“I’m guessing that don’t apply to me?” —Johnny Crowder
Pacing is a tricky task for a television show. Different writers and directors dip in and out every week leaving only the show-runner and head writer to try and keep everything consistent and steady. It isn’t an accident that networks are toying with writers and directors who are willing to commit to tackling an entire season. I have no doubt that plenty of network heads were chuckling behind closed doors when HBO decided to hand an entire season of a new show over to a former professor of literature with one novel to his name and a director whose entire IMDB page consisted of an indie film and the 407th film adaptation of Jane Eyre. It must have seemed like HBO, as a network, had finally jumped shark. Instead, True Detective is the unquestionable critical hit of the season and seems poised to own next year’s Emmys.
For most shows, that kind of setup simply isn’t going to work. You just cobble together the best group of like-minded word jockeys and solid shooters you can get your hands on and hope for the best. When things work out (and things have worked out very, very well for Justified) you get mostly winners, periodic genius, the occasional clunker, and, despite your best efforts, a decent percentage of episodes that simply get you from A to B. These are unremarkable yet solid, workmanlike episodes, and this week’s installment is a perfect example.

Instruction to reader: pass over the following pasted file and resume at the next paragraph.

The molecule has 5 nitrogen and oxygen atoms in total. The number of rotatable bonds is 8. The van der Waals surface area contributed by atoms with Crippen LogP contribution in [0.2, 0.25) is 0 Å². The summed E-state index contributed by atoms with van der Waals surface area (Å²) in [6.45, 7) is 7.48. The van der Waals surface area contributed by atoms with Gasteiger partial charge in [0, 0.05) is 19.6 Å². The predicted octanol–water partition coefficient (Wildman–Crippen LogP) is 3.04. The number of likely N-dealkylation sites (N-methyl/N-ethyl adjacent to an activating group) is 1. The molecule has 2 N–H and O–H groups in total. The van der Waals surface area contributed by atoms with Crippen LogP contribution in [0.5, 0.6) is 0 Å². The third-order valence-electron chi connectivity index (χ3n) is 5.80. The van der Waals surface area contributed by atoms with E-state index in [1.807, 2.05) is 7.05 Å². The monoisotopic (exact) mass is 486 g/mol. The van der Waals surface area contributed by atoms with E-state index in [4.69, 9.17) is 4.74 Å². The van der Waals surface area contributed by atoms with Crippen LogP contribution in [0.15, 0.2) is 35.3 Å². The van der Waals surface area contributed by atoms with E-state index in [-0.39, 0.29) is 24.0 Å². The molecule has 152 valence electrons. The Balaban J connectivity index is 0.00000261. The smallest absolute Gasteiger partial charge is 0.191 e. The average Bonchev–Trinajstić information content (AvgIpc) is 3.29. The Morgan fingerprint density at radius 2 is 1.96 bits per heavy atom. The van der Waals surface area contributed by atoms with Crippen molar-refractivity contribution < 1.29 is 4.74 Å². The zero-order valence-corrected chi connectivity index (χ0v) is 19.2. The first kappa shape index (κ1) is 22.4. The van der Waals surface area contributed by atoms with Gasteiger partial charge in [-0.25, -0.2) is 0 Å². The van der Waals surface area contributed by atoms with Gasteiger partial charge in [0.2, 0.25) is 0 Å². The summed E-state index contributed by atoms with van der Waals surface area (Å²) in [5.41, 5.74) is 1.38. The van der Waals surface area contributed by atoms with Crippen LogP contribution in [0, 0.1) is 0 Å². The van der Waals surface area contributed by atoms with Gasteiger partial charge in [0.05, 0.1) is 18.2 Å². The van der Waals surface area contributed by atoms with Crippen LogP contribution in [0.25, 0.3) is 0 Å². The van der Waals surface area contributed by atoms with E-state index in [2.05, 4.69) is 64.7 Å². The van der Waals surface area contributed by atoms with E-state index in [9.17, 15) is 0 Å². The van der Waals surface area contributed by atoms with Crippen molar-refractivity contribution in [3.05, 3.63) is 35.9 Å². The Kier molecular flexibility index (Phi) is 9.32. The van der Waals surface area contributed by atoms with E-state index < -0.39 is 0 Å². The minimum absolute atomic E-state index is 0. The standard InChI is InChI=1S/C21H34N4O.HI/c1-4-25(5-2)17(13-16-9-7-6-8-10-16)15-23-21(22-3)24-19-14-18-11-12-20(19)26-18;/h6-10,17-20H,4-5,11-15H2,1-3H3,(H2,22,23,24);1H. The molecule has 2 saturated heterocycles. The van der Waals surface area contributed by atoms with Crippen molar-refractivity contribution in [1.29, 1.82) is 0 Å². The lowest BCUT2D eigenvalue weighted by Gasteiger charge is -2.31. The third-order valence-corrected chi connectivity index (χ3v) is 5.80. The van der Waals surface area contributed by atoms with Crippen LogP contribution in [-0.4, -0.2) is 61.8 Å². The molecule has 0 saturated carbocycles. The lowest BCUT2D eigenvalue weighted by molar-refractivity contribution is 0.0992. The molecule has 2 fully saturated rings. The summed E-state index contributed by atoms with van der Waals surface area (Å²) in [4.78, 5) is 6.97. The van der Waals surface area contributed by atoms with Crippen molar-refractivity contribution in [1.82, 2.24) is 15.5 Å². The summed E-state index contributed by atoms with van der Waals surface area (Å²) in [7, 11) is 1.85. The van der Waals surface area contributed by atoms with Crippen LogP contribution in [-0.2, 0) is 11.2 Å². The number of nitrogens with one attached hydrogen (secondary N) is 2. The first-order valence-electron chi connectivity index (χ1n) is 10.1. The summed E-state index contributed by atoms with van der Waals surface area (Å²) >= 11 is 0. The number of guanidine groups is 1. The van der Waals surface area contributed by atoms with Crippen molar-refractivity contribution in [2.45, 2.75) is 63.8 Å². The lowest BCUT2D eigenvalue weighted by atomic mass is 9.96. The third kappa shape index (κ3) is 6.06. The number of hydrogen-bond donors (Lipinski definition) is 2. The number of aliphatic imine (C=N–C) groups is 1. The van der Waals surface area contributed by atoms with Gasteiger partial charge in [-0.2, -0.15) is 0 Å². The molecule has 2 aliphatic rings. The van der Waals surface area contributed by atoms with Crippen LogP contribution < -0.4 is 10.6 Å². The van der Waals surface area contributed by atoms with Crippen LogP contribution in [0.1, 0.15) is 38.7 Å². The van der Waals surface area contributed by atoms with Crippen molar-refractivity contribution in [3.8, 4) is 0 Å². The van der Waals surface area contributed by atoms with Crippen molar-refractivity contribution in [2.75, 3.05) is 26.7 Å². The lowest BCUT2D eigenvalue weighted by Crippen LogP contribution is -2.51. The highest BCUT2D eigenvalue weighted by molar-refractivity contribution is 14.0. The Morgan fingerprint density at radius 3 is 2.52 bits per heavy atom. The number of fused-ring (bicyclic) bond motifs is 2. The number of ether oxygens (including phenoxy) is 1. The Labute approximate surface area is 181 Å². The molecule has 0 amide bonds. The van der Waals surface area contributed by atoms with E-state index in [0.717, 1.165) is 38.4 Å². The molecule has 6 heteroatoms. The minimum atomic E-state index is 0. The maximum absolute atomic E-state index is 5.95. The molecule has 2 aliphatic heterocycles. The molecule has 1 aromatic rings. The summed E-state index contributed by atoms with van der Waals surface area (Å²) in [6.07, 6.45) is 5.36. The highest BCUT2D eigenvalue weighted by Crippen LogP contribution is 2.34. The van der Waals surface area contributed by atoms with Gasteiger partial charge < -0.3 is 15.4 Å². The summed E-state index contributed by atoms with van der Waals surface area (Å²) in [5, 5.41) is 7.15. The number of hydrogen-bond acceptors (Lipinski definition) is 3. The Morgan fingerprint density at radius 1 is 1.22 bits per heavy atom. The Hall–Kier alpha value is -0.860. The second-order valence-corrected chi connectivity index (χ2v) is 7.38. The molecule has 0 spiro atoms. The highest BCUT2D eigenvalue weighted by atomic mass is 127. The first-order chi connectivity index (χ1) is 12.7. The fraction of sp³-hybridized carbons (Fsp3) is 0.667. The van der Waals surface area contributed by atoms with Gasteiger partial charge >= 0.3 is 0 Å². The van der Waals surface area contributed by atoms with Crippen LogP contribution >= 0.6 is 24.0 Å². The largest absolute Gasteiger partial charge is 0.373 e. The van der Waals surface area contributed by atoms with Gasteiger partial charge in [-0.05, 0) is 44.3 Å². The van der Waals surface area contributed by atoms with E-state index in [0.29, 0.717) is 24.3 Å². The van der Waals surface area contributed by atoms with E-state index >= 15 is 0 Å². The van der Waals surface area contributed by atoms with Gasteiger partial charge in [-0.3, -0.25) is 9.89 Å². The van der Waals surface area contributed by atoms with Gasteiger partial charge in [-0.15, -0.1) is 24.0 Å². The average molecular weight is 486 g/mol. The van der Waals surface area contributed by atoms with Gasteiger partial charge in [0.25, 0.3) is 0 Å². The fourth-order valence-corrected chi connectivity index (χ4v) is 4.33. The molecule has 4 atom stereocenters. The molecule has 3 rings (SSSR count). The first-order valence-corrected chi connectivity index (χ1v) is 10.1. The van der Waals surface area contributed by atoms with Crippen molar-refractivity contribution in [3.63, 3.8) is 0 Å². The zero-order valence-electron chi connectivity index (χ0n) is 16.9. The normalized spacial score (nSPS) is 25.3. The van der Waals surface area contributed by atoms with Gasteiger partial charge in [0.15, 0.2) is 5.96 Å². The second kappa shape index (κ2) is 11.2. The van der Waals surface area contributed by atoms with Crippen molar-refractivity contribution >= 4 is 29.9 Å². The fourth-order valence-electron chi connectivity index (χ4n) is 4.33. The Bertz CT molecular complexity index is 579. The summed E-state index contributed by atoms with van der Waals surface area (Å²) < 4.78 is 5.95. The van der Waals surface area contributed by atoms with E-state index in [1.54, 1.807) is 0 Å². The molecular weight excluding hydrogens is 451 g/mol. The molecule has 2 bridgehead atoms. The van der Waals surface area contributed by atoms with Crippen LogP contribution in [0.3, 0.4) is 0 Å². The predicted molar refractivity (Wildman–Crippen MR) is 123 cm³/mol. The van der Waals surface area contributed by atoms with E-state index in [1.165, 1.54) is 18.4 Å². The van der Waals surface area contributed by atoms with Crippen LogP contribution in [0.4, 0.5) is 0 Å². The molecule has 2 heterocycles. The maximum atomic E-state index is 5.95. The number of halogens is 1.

The problem with having several wheel-spinning “chess” episodes in the first half of the season is that now that we’ve passed the halfway point, you can almost sense the panicked urgency coming from the writers’ room. Suddenly, time is short, and there are still a lot of index-carded plot points lurking menacingly on the bulletin board. I actually struggled a little when I was faced with summarizing this week’s meandering plot. Here goes: Boyd travels to Mexico to try and head off Cousin Johnny’s coup attempt while Raylan battles enemies both vocational and domestic as he tries to recover from missteps at work and home. Meanwhile, Ava shows her fellow prisoners that nobody schemes like a Crowder.
I almost nodded off for a second. First off, can we all agree that we need to get Ava out of prison as quickly as humanly possible? Poor Joelle Carter is only being given two emotions to display at the moment: mopey and pretending-to-be-afraid-for-my-life-’cause-that’s-what-the-script-calls-for. Look, we know and she knows that she can out-con the wiliest boss bitch in the yard without even trying. Hell, she outmaneuvers the crime queen of the prison without uncrossing her arms. We’re bored with it, and she is obviously bored with it, so let’s just drum up a convenient legal loophole and get her back to Harlan before Boyd gets back from Mexico, what do you say?